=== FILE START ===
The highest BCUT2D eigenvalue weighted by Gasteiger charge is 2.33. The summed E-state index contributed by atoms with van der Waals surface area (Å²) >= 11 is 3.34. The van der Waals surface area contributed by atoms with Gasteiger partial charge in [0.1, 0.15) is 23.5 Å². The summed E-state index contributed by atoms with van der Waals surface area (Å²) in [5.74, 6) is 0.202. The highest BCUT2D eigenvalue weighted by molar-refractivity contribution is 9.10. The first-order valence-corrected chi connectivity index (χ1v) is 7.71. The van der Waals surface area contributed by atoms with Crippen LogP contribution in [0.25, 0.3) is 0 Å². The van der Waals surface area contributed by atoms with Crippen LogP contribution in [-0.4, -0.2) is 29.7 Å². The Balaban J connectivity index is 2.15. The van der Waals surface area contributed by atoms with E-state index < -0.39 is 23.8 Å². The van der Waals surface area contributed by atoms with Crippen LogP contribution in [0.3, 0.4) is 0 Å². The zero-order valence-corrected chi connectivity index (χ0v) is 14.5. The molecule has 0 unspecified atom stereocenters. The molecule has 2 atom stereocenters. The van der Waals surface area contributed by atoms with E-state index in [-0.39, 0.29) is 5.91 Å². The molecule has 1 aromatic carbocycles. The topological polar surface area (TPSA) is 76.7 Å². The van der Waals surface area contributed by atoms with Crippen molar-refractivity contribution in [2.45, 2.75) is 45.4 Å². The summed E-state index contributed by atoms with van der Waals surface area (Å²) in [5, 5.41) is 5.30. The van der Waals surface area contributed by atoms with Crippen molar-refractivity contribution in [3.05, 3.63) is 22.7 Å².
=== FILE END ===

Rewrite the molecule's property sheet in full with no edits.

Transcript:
The highest BCUT2D eigenvalue weighted by Gasteiger charge is 2.33. The summed E-state index contributed by atoms with van der Waals surface area (Å²) >= 11 is 3.34. The van der Waals surface area contributed by atoms with Gasteiger partial charge in [0.1, 0.15) is 23.5 Å². The summed E-state index contributed by atoms with van der Waals surface area (Å²) in [5.74, 6) is 0.202. The highest BCUT2D eigenvalue weighted by molar-refractivity contribution is 9.10. The first-order valence-corrected chi connectivity index (χ1v) is 7.71. The van der Waals surface area contributed by atoms with Crippen LogP contribution in [0.25, 0.3) is 0 Å². The van der Waals surface area contributed by atoms with Crippen LogP contribution in [-0.4, -0.2) is 29.7 Å². The Balaban J connectivity index is 2.15. The van der Waals surface area contributed by atoms with E-state index < -0.39 is 23.8 Å². The van der Waals surface area contributed by atoms with Crippen LogP contribution in [0.3, 0.4) is 0 Å². The zero-order valence-corrected chi connectivity index (χ0v) is 14.5. The molecule has 0 unspecified atom stereocenters. The molecule has 2 atom stereocenters. The van der Waals surface area contributed by atoms with E-state index in [-0.39, 0.29) is 5.91 Å². The molecule has 1 aromatic carbocycles. The topological polar surface area (TPSA) is 76.7 Å². The van der Waals surface area contributed by atoms with Crippen molar-refractivity contribution in [2.45, 2.75) is 45.4 Å². The summed E-state index contributed by atoms with van der Waals surface area (Å²) in [5, 5.41) is 5.30. The van der Waals surface area contributed by atoms with Crippen molar-refractivity contribution in [3.05, 3.63) is 22.7 Å².